The clean pungent scent of eucalyptus tickles your nose as soon as you step out of your car at Steamboat Island Nursery. Rustling eucalyptus trees...
The clean pungent scent of eucalyptus tickles your nose as soon as you step out of your car at Steamboat Island Nursery. Rustling eucalyptus trees wreath the parking lot, lending a feel of Australian outback to a gravel parking lot a few miles south of Olympia.
There’s quite a buzz about the exotic yet drought-tolerant plants being produced and sold by Laine McLaughlin and Duane Heier. The little “Steamboat Island Nursery” tag seems to garnish the pot of nearly every cool plant I find these days. But Steamboat’s offerings are no overnight wonder. McLaughlin started the nursery more than a decade ago in this remotely beautiful spot on a skinny finger of land jutting into Puget Sound.
“I wanted to grow unusual plants that others weren’t,” explains McLaughlin, a woman who bubbles with enthusiasm over her plants. She grew up in Davis, Calif., where she studied horticulture at University of California-Davis. One of her professors was from Bellingham, causing her notes to be peppered with the words “Northwest plant.” His influence lured McLaughlin north. Now she and her partner run a very busy little nursery, where staff tend display borders, ready plants to be shipped to nurseries and field questions from callers urgently looking for the latest euphorbia or restio, which along with eucalyptus are Steamboat specialties. The nursery is open by appointment during the week, and on weekends the place is full-on retail.
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Where to go, what to know
Steamboat Island Nursery
8424 Steamboat Island Road, Olympia
Hours: 10 a.m. to 5 p.m. Saturdays and Sundays through September, and by appointment.
Find Steamboat Island plants and meet Laine McLaughlin at the Northwest Horticultural Society Plant Sale Sept. 14 and 15 at Magnuson Park (www.northwesthort.org; 206-527-1794) and at the Rhododendron Species Foundation sale Sept. 22 (www.rhodygarden.org; 253-838-4646).
So how many of these gorgeous eucalyptus are truly hardy here? McLaughlin points out that flower color is a clue to hardiness — the hardiest eucalyptus bloom white. She grows 25 kinds that weather our winters, the toughest being Eucalyptus glaucescens, which survives temperatures down to zero. The willow-leafed E. ‘Neglecta’ is particularly striking, with huge leaves and purple-flushed new growth. Then there’s the weeping E. lacrimans with its drooping gray leaves, white exfoliating bark and big puff-ball flowers.
I’m most impressed with the yellow alpine gum (E. subcrenulata), which grows quickly into an evergreen screen. Could this be the hedging plant everyone is looking for? It doesn’t spread like bamboo, sheds snow and holds its lower branches, so it does seem ideal for screening. Steamboat’s specimens have grown nearly 30 feet tall since they were planted in 2003. But how tall might they grow? “That’s the question,” says McLaughlin. “The books say their eventual height should be 35 feet, but there are so few examples in the Northwest it’s hard to know.”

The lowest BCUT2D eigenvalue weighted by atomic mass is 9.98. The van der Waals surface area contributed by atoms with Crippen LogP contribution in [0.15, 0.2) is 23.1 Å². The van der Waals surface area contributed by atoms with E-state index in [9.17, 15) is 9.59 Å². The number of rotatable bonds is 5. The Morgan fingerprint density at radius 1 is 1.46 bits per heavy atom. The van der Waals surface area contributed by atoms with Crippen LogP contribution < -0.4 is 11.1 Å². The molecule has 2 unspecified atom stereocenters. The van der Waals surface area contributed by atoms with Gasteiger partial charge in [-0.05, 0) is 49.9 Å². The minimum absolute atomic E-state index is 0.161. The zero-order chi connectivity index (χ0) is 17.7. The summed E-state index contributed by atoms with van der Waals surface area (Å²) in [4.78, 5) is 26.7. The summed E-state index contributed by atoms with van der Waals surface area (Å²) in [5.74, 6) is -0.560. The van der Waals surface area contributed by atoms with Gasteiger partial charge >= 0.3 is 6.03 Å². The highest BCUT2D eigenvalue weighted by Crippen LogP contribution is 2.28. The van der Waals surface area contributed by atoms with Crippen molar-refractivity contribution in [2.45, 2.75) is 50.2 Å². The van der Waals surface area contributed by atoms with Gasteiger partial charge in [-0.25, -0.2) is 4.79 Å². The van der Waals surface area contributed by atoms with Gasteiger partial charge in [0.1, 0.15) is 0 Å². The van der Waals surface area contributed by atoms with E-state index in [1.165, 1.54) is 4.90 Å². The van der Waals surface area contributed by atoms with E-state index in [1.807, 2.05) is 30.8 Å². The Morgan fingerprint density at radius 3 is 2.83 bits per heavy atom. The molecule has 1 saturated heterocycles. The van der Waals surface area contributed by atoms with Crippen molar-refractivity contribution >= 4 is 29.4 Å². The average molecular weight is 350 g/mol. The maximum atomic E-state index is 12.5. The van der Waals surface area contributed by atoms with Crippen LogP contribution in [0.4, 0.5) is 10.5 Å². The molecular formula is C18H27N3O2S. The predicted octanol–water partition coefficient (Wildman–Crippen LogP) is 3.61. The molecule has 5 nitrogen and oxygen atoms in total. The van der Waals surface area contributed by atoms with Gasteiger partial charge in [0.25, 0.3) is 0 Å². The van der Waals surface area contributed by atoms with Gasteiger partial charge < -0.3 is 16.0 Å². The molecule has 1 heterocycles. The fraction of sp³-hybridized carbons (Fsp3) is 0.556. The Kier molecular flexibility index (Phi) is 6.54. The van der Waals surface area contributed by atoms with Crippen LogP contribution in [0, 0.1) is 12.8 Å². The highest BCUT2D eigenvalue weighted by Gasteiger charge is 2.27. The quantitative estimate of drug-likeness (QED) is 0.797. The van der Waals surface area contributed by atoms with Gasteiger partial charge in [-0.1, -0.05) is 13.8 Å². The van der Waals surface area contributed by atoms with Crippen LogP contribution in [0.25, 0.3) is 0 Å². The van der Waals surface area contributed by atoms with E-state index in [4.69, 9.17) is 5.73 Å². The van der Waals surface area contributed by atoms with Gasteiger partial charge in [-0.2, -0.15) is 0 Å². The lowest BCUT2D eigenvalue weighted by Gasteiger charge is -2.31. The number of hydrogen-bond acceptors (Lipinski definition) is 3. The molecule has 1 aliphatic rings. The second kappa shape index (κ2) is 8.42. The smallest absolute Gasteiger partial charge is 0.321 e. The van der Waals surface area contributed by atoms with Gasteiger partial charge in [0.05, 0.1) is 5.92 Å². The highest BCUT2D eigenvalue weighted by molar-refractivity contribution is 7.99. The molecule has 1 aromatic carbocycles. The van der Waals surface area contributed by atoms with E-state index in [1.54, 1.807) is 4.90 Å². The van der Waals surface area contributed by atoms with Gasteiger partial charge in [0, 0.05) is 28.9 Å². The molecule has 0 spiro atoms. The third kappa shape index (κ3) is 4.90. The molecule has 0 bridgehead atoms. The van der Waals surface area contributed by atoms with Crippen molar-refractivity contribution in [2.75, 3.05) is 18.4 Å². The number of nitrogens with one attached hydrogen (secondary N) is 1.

Such realism pervades McLaughlin’s comments. She points out the nursery’s most popular plant, which is a wild-looking shrub with black stems, huge splayed leaves and purple flowers called Kangaroo apple (Solanum laciniatum). She warns it’s only hardy to 18 degrees. Then there’s the pineapple broom with fragrant yellow flowers. “It gets so big,” says McLaughlin, adding tactfully, “It’s what they call a wall shrub in England.”
Nursery tables hold a wide selection of euphorbia, ceanothus, hebes, small shrubs and groundcovers. Palm trees — including windmill palms and the more exotic jelly palm that will survive 15-degree cold if given good drainage — are another specialty here. Many of Steamboat’s plants are ideal for containers because they’re tough, easy-care and don’t need constant watering. Which brings us to native plants. McLaughlin carries an impressive array, many salvaged from properties about to be bulldozed.
For fall planting, McLaughlin recommends redbud willow (Salix fargesii), which has bronze stems and red-toned leaves, and tops out at 9 feet. “This is the small tree everyone is looking for,” she says. She carries the hardiest of the trendy restios (a plant that looks kind of like a refined horsetail). Cape Fold restio is a fluffy little thing that grows 3 to 4 feet high. Steamboat will be selling these and many more delectable drought-tolerant beauties at the September plant sales as well as at their nursery.
Valerie Easton is a Seattle freelance writer and author of “A Pattern Garden.” Her e-mail address is firstname.lastname@example.org.